Ten facts about electric cars you probably didn’t know

Ten facts about electric cars you probably didn’t know


When it comes to cars, consumers have (almost) always been more enthusiastic about the unusual and exciting than the dull and reliable. Chrysler spent much of the 1980s struggling to convince would-be car buyers that their mega dull K-cars were the way forward. They were cheap as chips so a few did sell, but their day in the sun was short-lived.  

Today all the buzz is around electric cars. Spearheaded by Tesla, they’ve become the hottest item in automotive. But as novel as EVs are, there’s more to them than how to charge the battery and how good they are for the environment. 

There are also some obscure EV facts you might find interesting.  

1. It's illegal for electric cars to be silent 

Until very recently one of the most unique things about driving an electric car is the peace was the lack of noise. They hummed quietly along barely emitting a peep. In 2019, however, the EU mandated that all new electric and hybrid cars emit an artificial noise so they can be heard by pedestrians and cyclists. The EV noise becomes audible at speeds of 13mph and above. In most cases though the interior of an electric car remains quiet and peaceful. 

2. There are more EV charging points than petrol stations 

In April of 2020, the number of public charging points for EVs exceeded the number of petrol stations in the UK. According to EDF energy, there are now more than 42,000 EV charging sites across the UK versus roughly 8,300 petrol stations, a figure that’s actually grown smaller since.

3. Braking increases battery life 

Electric cars use a system called ‘regenerative’ braking, which allows the car to recover energy when the vehicle slows down and sends it back into the battery. That provides an instant boost to EVs energy efficiency, dramatically reducing wear and tear on mechanical braking systems, and reducing the need for new brakes, pads, and calipers over time.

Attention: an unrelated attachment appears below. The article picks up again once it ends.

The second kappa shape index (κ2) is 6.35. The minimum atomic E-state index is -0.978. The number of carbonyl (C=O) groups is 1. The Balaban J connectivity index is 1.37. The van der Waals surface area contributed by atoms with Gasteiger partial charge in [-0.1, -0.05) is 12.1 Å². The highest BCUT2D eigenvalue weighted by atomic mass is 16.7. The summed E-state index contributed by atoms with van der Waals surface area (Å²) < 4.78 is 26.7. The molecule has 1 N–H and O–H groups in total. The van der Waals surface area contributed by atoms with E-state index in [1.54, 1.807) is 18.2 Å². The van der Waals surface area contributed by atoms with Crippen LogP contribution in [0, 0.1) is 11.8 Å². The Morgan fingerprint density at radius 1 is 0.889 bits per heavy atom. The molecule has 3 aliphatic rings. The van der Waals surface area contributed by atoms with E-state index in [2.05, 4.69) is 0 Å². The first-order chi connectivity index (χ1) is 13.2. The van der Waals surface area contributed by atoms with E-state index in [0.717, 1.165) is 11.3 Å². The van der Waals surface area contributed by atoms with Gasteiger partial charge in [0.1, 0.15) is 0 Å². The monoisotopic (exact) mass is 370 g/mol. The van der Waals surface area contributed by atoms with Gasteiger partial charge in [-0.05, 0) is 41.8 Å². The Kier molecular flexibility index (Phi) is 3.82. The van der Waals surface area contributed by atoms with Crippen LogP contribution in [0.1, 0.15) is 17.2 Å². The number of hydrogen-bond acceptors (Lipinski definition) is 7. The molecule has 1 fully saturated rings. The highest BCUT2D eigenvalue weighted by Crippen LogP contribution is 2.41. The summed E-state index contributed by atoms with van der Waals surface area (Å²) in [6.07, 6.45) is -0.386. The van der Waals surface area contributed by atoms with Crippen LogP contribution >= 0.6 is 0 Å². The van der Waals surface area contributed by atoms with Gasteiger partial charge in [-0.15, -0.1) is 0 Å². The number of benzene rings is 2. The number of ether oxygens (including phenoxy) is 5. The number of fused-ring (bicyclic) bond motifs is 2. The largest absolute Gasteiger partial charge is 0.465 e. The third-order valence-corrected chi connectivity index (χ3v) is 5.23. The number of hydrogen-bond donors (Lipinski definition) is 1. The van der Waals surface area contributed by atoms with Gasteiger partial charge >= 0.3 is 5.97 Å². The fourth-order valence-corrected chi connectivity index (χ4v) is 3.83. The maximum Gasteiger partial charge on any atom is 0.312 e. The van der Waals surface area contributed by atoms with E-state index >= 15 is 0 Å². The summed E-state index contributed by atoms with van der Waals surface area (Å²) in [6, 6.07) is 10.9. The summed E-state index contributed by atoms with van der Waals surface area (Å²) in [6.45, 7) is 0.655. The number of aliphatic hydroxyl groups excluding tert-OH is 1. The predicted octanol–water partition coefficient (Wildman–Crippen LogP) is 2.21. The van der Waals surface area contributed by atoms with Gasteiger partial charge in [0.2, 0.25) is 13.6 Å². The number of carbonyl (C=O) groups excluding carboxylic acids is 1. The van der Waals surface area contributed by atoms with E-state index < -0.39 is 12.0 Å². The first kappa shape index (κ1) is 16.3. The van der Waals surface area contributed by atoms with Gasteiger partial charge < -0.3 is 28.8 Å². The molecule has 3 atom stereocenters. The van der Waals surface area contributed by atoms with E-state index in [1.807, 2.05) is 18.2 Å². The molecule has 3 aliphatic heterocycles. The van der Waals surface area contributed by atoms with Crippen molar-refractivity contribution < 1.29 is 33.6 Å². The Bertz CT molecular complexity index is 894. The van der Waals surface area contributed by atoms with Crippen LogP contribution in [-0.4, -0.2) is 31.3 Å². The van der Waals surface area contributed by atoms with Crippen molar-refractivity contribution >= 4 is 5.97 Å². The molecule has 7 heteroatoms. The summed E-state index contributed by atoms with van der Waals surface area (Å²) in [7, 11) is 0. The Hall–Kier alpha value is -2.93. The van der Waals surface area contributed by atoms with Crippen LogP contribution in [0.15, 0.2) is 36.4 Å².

4. More and more petrol stations are setting up EV chargers  

With the explosion of interest in EVs, traditional fuel retailers have got in on the act in a big way. Brands like BP, Shell, MFG and Euro Garages all offer electric car charging stations for EV drivers, many of them located as prominently on the forecourt as the petrol and diesel pumps. 

5. Nissan’s LEAF is Britain's most popular EV 

Since its launch in 2010, more than 400,000 Nissan LEAFs have been sold. That makes it the most popular electric car on the planet, not just in Blighty. Now in its second iteration, the all-electric EV continues to be popular and Nissan says the car has racked up over 10 billion kilometres of road time. Also interesting: the LEAF is made in Britain for the UK and European markets. 

6. Tesla helps your pets stay cool 

Always the innovator, Tesla has implemented a ‘Dog Mode’ so drivers can leave their pets in the car and be sure the interior stays cool temperature for any pets inside. The car even displays a large message on the centre touchscreen panel to let any passers-by know that the pet is cool and safe, no matter what the outside temperature is. 

7. Green license plates are on the way 

British electric cars may soon have their own green-hued number plates as part of a Westminster push to convince more drivers to shift to low-emission vehicles. HM Government is looking at a programme of dedicated number plates for electric cars, similar to those already in use in countries like Canada and Norway. 

8. Your EV can power your house 

With the right equipment, you can turn your EV into a big generator on wheels. It’s possible now to take the unused electricity in an EV battery to supply power to your home and minimise the draw on the power grid. Nissan’s LEAF comes with a LEAF-to-Home appliance that lets you use its battery to power things like an outdoor dinner party, or even a Christmas tree. 

9. Prince Charles is an EV driver 

Prince Charles recently acquired an electric Jaguar SUV, preferring the storied British nameplate over the comparable Tesla model. HRH has also reportedly installed a fast charger at his Clarence House home. And he’s not the only member of the (extended) royal family to take an interest in EVs. When Prince Harry married Meghan Markle in 2018, the couple arrived at the ceremony in a Jaguar E-Zero. 

10. A new electric car is registered every nine minutes in the UK 

Sales of electric vehicles in the UK have grown for eight years in a row. ONS data shows there are now 1.3 million EVs registered in the UK, with a new one being sold every nine minutes. 

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